Saturday, November 10, 2007

Day 6: The Ground Movers

Today, the team moved a lot of ground. Starting with that 350-pound behemoth plaster jacket. After reinforcing it yesterday, they tackled this enormous project first thing.

Once it was flipped - one of several dramatic processes we've chronicled on video we'll post tomorrow - they shaved excess dirt off the now-top of the jacket (originally, the bottom) to try and lighten the load and then covered it with wet newspapers and plaster-soaked burlap to "cap" it.

UPDATE: In this video, the team flips a 350 - 500 pound plaster jacket that contains multiple Dimetrodon fin spines and vertebra, still in place as they were buried. It will be transported back to the Museum for further study.

They also introduced Amy, the namesake and original discoverer of our Dimetrodon site, to the glory her find had turned out this week.
The ranch-owner, Bill Whitley, looks on from the far left as Kathy and Chris show Amy, far right, her site. Check back for an interview with Amy about what it feels like to have such a significant find named after you.

Before the day was out, they'd uncovered something even grander - a humerus in pristine condition AND a huge Dimetrodon fang with a full root. This is further evidence that the skull of this animal is likely somewhere in the Amy site, as only Dimetrodon teeth lost after death have roots still attached.

Dimetrodon humerus uncovered today - at 18 cm, it's "very robust" for the species, according to Dr. Bakker.

Very large, fully rooted Dimetrodon tooth found in the Aimee site. This is further evidence that the team may find a jaw or skull further into the site.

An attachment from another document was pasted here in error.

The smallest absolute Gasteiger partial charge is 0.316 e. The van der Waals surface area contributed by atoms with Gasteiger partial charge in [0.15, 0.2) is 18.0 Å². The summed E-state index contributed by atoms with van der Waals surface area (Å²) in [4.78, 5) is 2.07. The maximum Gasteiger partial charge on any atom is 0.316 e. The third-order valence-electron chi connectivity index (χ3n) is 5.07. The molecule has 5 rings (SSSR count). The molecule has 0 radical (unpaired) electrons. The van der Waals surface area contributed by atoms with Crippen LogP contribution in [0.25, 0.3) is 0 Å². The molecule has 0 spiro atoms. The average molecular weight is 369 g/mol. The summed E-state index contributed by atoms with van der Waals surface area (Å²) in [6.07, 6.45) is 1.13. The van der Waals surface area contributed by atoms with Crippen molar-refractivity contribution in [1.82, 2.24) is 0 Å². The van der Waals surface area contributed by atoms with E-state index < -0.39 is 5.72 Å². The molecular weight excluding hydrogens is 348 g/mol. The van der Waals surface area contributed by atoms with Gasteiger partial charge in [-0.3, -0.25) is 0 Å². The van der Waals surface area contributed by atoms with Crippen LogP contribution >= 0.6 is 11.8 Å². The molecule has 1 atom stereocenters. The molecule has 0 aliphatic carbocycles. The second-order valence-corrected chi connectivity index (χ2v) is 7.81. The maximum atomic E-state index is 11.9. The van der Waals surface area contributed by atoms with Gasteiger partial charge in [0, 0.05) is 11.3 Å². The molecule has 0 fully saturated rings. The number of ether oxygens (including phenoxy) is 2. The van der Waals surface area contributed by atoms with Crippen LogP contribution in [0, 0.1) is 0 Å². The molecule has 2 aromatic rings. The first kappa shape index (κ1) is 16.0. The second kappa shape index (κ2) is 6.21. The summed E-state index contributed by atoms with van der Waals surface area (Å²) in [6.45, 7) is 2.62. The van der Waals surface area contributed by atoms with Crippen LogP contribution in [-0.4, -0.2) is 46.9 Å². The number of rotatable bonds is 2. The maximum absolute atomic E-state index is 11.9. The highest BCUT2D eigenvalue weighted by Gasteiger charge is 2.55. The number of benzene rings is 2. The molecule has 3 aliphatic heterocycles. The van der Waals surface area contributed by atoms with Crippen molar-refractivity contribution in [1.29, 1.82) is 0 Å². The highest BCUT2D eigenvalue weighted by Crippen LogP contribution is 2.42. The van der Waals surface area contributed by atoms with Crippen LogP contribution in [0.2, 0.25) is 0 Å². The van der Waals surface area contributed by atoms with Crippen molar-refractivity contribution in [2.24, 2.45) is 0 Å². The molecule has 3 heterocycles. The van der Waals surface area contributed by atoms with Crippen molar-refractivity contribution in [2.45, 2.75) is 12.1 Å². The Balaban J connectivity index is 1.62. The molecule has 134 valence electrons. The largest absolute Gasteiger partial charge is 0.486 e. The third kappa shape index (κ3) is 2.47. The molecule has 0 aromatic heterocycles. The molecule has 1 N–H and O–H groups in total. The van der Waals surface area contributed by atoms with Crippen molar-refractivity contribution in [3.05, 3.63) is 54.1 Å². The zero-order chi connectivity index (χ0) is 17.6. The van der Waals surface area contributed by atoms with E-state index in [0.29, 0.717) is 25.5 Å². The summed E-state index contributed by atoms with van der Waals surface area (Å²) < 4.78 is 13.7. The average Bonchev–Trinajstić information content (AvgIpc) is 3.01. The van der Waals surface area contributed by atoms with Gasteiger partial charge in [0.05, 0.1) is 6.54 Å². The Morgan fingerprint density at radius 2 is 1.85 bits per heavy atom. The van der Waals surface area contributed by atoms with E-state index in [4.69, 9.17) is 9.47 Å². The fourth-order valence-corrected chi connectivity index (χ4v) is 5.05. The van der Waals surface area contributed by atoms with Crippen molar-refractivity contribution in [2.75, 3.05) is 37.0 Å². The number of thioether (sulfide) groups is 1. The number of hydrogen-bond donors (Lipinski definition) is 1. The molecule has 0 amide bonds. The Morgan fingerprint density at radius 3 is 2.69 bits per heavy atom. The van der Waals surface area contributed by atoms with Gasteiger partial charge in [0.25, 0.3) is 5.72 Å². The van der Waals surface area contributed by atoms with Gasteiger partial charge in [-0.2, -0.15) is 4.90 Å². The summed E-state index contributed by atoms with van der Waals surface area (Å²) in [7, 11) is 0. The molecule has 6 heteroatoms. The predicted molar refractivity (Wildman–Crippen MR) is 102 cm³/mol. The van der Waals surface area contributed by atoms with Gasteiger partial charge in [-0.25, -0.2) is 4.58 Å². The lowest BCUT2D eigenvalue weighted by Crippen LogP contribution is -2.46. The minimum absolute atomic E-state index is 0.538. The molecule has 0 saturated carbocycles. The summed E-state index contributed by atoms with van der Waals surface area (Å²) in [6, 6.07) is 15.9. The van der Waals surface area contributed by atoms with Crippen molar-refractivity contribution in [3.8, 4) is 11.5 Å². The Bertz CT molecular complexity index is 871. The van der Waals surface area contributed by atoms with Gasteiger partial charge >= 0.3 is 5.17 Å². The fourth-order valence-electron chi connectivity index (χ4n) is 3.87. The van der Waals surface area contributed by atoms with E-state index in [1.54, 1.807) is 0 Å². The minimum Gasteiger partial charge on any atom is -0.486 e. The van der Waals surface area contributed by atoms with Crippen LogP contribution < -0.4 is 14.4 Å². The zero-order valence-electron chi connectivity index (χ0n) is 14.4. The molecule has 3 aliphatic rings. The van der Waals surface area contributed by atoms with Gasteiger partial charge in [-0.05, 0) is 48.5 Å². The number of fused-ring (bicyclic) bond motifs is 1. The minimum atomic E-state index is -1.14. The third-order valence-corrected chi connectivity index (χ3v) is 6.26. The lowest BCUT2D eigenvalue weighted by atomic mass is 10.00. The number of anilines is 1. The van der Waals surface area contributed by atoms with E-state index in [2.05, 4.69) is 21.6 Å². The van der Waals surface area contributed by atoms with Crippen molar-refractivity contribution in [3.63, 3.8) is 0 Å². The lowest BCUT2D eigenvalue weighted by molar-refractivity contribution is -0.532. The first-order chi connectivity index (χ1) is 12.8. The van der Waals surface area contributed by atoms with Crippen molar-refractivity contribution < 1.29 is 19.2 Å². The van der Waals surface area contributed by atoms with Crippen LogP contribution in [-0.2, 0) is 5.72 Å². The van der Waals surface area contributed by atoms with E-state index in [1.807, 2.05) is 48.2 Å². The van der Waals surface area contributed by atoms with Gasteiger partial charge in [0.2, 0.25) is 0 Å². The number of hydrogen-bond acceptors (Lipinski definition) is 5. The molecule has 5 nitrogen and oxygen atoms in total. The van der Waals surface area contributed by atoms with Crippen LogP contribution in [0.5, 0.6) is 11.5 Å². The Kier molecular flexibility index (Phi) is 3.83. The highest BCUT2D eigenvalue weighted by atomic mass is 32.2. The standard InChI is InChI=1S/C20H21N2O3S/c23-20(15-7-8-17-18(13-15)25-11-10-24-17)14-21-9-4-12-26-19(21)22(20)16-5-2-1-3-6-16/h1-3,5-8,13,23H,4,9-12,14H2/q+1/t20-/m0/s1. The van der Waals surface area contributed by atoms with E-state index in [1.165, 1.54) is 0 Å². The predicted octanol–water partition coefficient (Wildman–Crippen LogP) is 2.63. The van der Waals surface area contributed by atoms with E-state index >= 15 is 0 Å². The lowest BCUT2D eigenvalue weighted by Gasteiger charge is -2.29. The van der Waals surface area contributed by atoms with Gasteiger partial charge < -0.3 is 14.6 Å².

They also found evidence that this layer might extend under this entire hillside - Shirley uncovered the end of a fin spine about 5 feet away that extends into the hill towards the site where the team is digging. As Kat and Kathleen dig into the right side of the site, they're finding that the soil is turning to caliche, rather than the blocky clay that the bones are coming out of. This indicates that they have either come to the end of the bone bed on that side, or, that the layer is tipping downward.

The Ground Movers in action - in this image, you can see the entire chunk of hillside that has been carved away to reveal the Amy site, along the bottom.

By the end of the day, this site had yielded 4 more big vertebrae; 3 new neural spines; the giant humerus and two new teeth. And the fin spines just keep going into the hillside. Can't wait to see what comes out tomorrow.

The excavated Amy site, about four times larger than it was when first uncovered on Tuesday.

UPDATE: Chris and Kat talk about the Amy site excavation and what they've found so far, as well as what they hope to find in the next few days

Tarrington and Jacob also came back today to work with the team - and found five new possible sites in the area surrounding the main dig area. They worked the K2 site, and found "K2 Jr." at the very bottom of this slope - a site with several Seymouria vertebrae and anrthropod footprints in the surrounding sandstone.

Tarrington holds a tiny tooth he found at the K2 site today.

Jacob holds a Seymouria vertebra at the new "K2 Jr." site.

It turned out to be a day of new discoveries for everyone - just before we packed up, the ranch-owner came over with a huge Dimetrodon toe bone, found in a nearby creekbed.

After the plaster cap dried in the sun all day, the team called in a front-end loader to assist in getting this massive bundle up a very steep hill. As Dave said, it "felt kind of like getting King Kong into the boat."